Do Case Discounts Actually Stifle Wine Purchases?

Thursday, April 26, 2012

This question has been on my mind for some time so I thought I'd get it out there for discussion both from consumers and retailers alike.

If you're like me and many of my friends, your cellar is full, you've got more wine than you need and yet you're always in the market for certain specific wines. If a retailer has a wine you're looking for, and that retailer has a pricing model where for example a mixed case is 20% off - what do you do?

Do you put together a 12 bottle case of other wines you know you'll eventually drink? Do you get together with friends to split a mixed case? Or do you consider the whole production a hassle and delay the purchase indefinitely?

Are case discounts actually having the opposite effect they're intended to have?

There are basically three pricing models in stores in this respect: Low, medium, and high case discounts.

  • Low
    On the low side we have operations where the first bottle is offered at the maximum discount. There are no case discounts.
  • Medium
    In the middle is a more moderate 10% - 15% discount for a mixed 12 bottle purchase.
  • High
    At the other end of the spectrum are placed where 25% or even 30% discounts are offered for mixed case purchases of 36 bottles. Typical margin for a retail wine shop is 33% so when a retailer offers a 30% discount it's usually what's required to get the prices down out of the stratosphere.
For both the middle and high discount case purchase models, sale items are typically excluded because offering a wine for 30% off would create a situation where the retailer would sell a product for less than they paid for it. Not that a retailer would like to do this, but it's illegal in Massachusetts. Sale items usually count towards reaching the required quantity of bottles, but they're not discounted below their sale price.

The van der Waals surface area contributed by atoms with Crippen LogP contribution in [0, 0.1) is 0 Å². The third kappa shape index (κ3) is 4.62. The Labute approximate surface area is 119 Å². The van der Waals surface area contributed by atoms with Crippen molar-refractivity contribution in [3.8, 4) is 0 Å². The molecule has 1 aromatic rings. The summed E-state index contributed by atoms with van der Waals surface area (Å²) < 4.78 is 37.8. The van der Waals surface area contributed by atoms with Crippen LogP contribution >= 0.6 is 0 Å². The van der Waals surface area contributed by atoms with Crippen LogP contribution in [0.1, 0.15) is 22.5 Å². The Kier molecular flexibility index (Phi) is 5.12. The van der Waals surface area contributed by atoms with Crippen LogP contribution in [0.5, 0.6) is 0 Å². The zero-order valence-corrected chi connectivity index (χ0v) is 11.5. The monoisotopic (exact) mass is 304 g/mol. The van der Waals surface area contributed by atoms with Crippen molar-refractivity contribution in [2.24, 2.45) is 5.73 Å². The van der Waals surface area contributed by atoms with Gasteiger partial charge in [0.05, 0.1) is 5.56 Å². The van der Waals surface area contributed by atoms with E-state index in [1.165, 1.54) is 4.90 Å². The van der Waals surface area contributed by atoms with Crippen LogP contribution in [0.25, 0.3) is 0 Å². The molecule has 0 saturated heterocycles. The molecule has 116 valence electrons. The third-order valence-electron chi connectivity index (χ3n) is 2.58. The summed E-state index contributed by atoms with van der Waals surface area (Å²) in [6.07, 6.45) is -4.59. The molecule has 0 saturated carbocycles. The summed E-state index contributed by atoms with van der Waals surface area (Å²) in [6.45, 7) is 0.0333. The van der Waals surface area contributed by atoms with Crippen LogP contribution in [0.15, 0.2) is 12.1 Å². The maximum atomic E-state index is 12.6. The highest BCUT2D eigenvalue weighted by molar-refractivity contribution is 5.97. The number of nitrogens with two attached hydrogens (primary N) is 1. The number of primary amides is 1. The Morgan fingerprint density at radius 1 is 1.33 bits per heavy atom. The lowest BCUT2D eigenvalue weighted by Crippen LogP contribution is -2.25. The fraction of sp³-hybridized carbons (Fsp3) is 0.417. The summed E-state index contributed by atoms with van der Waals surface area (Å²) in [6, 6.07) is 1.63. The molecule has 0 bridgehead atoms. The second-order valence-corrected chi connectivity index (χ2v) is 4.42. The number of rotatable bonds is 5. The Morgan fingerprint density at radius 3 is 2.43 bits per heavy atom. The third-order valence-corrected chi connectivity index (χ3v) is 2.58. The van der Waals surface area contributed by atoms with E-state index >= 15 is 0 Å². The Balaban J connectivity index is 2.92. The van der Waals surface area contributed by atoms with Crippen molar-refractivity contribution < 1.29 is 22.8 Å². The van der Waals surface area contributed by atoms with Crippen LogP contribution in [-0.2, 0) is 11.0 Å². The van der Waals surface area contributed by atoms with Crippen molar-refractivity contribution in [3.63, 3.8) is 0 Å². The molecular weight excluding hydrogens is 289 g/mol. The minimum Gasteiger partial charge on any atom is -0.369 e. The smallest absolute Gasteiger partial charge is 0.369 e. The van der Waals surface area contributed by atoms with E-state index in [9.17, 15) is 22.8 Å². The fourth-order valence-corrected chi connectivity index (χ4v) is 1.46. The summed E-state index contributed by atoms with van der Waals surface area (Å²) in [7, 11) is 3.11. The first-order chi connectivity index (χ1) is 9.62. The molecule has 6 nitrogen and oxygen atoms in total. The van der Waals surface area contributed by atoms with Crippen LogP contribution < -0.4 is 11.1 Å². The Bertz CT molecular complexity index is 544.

Which model works best for consumers? And which is most effective for retailers?

My reason for writing this is I often find myself not buying from retailers whose model requires hefty case purchases for favorable pricing.

If there's one thing a deal hound hates it's paying more for something than he has to. Even if it's just a few dollars here and there, it's a percentage game because over time the dollars add up.

Some retailers will give you a case discount if you're a regular even if you buy just 2 or 3 bottles. While this sounds good in theory in reality it's annoying to both consumers and retailers. It's annoying to consumers the first time they visit a shop and the employee who typically gives them the discount doesn't ring them up. And it's annoying to retailers because once a customer gets a discount they expect it forever.

What do I Like?

I like a model where I only have to buy what I want, and everything I buy is at the best possible price. I like receiving emails offering specific wines at very aggressive prices that I can pick and choose from, buy what I want, and over time build towards a case purchase. Then, I'll either pick it up at the store or arrange for shipment a couple times a year.

This is different than what I look for when buying, for example, a bicycle. Or tires. I don't buy bicycles or tires often enough to sweat it. I just visit a local shop or two, consider convenience and service, and go with my gut instinct.

But when you're buying wine again and again it pays to think about this stuff. 

Consumers: What do you think? Looking back over the past couple years which models have earned more of your business?

Retailers: What are your thoughts on this? How did you decide to go with the case discount model you're using? And what trends have you seen as you've run specials offering deeper discounts with lower quantity purchases?


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